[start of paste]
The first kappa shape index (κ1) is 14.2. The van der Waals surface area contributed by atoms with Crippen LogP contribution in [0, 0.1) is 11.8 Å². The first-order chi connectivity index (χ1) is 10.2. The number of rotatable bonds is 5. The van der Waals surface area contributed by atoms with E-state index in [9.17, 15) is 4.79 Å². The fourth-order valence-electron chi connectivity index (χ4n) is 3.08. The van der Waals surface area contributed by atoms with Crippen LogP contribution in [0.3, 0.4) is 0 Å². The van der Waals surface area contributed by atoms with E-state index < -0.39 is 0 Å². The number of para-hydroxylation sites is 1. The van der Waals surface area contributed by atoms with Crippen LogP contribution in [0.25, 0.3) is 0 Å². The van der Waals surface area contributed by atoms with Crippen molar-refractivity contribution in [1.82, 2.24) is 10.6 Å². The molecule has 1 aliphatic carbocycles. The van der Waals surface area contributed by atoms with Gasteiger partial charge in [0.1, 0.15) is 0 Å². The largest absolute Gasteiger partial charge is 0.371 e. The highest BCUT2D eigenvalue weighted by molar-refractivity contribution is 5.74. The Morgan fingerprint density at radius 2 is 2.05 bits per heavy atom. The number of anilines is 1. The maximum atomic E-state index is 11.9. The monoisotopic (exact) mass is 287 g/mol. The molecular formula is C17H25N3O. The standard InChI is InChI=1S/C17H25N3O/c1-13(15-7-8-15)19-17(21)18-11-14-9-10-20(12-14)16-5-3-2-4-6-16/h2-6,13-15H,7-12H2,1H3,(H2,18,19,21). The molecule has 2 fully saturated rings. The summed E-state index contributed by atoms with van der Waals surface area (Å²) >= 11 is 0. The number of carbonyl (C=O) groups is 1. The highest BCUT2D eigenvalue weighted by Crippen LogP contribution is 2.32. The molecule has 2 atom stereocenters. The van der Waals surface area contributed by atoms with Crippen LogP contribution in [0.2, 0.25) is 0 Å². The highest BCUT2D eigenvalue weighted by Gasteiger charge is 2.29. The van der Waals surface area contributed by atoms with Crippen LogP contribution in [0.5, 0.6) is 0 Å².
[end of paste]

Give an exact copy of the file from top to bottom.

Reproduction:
The first kappa shape index (κ1) is 14.2. The van der Waals surface area contributed by atoms with Crippen LogP contribution in [0, 0.1) is 11.8 Å². The first-order chi connectivity index (χ1) is 10.2. The number of rotatable bonds is 5. The van der Waals surface area contributed by atoms with E-state index in [9.17, 15) is 4.79 Å². The fourth-order valence-electron chi connectivity index (χ4n) is 3.08. The van der Waals surface area contributed by atoms with Crippen LogP contribution in [0.3, 0.4) is 0 Å². The van der Waals surface area contributed by atoms with E-state index < -0.39 is 0 Å². The number of para-hydroxylation sites is 1. The van der Waals surface area contributed by atoms with Crippen LogP contribution in [0.25, 0.3) is 0 Å². The van der Waals surface area contributed by atoms with Crippen molar-refractivity contribution in [1.82, 2.24) is 10.6 Å². The molecule has 1 aliphatic carbocycles. The van der Waals surface area contributed by atoms with Gasteiger partial charge in [0.1, 0.15) is 0 Å². The largest absolute Gasteiger partial charge is 0.371 e. The highest BCUT2D eigenvalue weighted by molar-refractivity contribution is 5.74. The Morgan fingerprint density at radius 2 is 2.05 bits per heavy atom. The number of anilines is 1. The maximum atomic E-state index is 11.9. The monoisotopic (exact) mass is 287 g/mol. The molecular formula is C17H25N3O. The standard InChI is InChI=1S/C17H25N3O/c1-13(15-7-8-15)19-17(21)18-11-14-9-10-20(12-14)16-5-3-2-4-6-16/h2-6,13-15H,7-12H2,1H3,(H2,18,19,21). The molecule has 2 fully saturated rings. The summed E-state index contributed by atoms with van der Waals surface area (Å²) >= 11 is 0. The number of carbonyl (C=O) groups is 1. The highest BCUT2D eigenvalue weighted by Crippen LogP contribution is 2.32. The molecule has 2 atom stereocenters. The van der Waals surface area contributed by atoms with Crippen LogP contribution in [0.2, 0.25) is 0 Å². The highest BCUT2D eigenvalue weighted by Gasteiger charge is 2.29. The van der Waals surface area contributed by atoms with Crippen LogP contribution in [0.5, 0.6) is 0 Å².